Comments Submitted to the Federal Reserve by the Pew Safe Credit Cards Project (Regulation Z, Reasonable and Proportional Penalty Charges and Other Rules Under the Credit CARD Act of 2009)

Author: Nick Bourke


04/13/2010 - The Pew Health Group’s Safe Credit Cards Project submitted comments to the Federal Reserve Board regarding the Board’s proposed rules under Regulation Z (Docket No. R-1384).  The rules cover “reasonable and proportional” penalty charges and other requirements under the Credit CARD Act of 2009. 

A summary of the comments follows.  Click on the page links below to jump to a specific comment in the PDF. The full comment letter is available here.

I. § 226.52 Limitations on Fees (Page 5)

A. Comments on the general rule, 52(b)(1) (Page 5)

1. We commend the Board’s statement that “losses and associated costs (including the cost of holding reserves against potential losses) are not costs incurred by a card issuer as a result of violations of the account terms or other requirements for purposes of § 226.52(b)(1)(i).” (Page 5)

2. We encourage the Board to clarify in the staff commentary or elsewhere that no overhead costs of any kind are to be included in an issuer’s justification of cost for purposes of § 226.52(b)(1)(i). (Page 6)

3. Specifically, the Board should prohibit cost justifications based on the expense of authorization systems. (Page 7)

4. Likewise, the Board should clarify that any adjustment based on reasonable estimates of future changes in cost must not include cost increases due to the card issuer’s business strategy. (Page 7)

5. We urge the Board to eliminate the deterrence model provisions under 52(b)(1)(ii) altogether.  Alternatively, if keeping these provisions, the Board should require regulatory pre-approval for any issuer model purporting to show the deterrence effect of penalty fees under the 52(b)(1)(ii) analysis, and carefully monitor testing efforts. (Page 7)

6. Testing models under 52(b)(1) may be appropriate, but only with strong safeguards including regulatory approval of testing schemes. (Page 9)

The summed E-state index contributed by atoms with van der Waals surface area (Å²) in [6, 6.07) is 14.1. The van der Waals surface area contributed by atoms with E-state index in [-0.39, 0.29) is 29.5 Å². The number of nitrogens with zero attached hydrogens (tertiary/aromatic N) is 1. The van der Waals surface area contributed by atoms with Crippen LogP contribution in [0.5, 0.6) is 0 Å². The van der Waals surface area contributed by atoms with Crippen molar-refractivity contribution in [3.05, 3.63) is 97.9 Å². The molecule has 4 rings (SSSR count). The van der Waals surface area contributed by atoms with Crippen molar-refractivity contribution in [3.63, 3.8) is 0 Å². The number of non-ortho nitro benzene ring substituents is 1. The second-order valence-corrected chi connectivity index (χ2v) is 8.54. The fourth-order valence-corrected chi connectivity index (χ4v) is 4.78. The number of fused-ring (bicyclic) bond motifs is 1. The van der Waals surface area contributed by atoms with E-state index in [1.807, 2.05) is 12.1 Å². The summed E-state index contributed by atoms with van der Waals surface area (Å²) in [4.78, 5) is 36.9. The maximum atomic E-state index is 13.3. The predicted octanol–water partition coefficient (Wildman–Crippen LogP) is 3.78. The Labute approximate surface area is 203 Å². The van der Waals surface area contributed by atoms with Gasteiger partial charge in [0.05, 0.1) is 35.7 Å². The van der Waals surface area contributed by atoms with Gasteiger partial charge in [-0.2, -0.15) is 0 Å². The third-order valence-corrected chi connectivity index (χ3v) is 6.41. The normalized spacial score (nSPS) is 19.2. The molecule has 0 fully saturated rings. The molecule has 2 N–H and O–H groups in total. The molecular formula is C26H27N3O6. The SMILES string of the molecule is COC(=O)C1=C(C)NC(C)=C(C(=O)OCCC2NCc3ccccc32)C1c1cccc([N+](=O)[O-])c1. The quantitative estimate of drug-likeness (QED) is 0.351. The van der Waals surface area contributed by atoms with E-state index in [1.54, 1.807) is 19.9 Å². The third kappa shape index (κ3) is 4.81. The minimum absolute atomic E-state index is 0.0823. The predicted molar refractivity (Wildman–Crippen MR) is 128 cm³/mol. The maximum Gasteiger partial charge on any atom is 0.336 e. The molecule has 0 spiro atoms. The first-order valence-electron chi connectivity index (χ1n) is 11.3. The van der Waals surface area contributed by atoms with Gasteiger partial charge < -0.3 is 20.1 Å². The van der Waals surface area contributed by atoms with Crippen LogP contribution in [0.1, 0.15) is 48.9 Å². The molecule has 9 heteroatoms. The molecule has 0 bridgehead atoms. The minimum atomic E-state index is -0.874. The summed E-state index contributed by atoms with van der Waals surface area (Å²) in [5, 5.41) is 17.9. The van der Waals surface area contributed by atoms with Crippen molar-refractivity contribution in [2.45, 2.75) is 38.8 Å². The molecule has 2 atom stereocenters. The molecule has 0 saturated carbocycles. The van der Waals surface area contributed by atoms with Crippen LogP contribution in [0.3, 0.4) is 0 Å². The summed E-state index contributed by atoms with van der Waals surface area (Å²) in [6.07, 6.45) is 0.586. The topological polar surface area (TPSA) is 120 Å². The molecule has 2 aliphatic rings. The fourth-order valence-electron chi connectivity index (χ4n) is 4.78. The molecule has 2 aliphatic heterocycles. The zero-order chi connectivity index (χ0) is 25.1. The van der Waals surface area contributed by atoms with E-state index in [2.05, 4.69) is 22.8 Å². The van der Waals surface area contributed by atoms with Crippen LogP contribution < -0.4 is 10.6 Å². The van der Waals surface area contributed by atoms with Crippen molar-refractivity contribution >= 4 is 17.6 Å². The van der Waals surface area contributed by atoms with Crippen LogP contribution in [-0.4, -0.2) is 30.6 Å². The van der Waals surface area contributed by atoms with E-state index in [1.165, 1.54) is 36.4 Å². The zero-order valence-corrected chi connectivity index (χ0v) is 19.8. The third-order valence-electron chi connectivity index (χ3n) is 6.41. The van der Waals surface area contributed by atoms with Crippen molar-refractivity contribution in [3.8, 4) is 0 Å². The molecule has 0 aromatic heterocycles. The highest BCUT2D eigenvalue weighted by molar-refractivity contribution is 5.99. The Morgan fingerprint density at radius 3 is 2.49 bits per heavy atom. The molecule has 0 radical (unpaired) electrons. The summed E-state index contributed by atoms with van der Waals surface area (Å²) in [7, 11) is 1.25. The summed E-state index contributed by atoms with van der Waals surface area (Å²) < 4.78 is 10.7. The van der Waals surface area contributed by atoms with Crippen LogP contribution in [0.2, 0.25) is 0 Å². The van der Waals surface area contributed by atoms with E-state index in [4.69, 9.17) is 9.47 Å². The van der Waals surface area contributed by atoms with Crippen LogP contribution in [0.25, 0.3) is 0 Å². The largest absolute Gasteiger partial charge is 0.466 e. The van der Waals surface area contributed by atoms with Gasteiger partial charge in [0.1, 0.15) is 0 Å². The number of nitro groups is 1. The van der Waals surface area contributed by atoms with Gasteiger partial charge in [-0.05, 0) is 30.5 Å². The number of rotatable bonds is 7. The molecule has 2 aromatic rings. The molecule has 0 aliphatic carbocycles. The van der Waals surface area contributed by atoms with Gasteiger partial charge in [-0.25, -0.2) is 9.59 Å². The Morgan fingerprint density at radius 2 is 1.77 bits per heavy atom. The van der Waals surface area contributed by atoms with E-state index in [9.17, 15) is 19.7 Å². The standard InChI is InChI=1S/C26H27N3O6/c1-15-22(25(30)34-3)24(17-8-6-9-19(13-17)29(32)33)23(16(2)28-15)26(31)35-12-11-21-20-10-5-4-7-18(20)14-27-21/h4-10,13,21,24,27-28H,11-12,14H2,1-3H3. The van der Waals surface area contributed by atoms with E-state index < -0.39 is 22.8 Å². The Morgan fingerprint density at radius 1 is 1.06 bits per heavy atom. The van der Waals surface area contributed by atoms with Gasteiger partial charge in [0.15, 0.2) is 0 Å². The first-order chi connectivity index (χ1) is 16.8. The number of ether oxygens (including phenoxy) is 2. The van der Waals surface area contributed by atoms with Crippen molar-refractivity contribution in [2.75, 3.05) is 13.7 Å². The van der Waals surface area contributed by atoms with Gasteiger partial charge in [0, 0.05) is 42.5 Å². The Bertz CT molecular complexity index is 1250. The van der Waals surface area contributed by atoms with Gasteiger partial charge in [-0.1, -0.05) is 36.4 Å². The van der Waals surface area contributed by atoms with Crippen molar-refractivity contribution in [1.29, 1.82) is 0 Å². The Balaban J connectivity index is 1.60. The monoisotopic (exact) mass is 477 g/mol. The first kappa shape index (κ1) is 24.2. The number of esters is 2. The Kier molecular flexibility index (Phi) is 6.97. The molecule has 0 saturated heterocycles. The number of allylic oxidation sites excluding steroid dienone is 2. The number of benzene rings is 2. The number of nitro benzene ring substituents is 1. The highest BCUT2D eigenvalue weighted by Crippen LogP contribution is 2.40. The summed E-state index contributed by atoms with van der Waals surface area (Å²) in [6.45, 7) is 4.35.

7. The Board should require all issuer justifications and models under § 226.52(b)(1) to be made public. (Page 9)

B. Prohibited Fees, 52(b)(2) (Page 10)

1. We generally support the prohibition of penalty fees that exceed the amount of the violation – 52(b)(2)(i)(A). (Page 10)

2. We note, however, that the general prohibition as applied to late fees will only affect a minority of credit cardholders. (Page 10)

3. We support the Board’s prohibition of penalty fees for declined transactions, account inactivity, account closure and other penalty fees with no corresponding dollar violation, but request certain clarifications – 52(b)(2)(i)(B). (Page 11)

C. Safe harbor, 52(b)(3) (Page 13)

1. A safe harbor is appropriate, but only if reduces the size of penalty fees in the market today. (Page 13)

2. The proposed safe harbor approach should be calibrated to include an allowable floor of $10, with the proposed 5% proportional penalty option and a maximum overall penalty fee of $40. (Page 14)

3. The Board should not include additional consumer conduct-related tiering structures or incremental fees in the safe harbor rule. (Page 16)

4. The Board should not allow any safe harbor thresholds to adjust automatically according to fluctuations in the consumer price index or other benchmarks. (Page 17)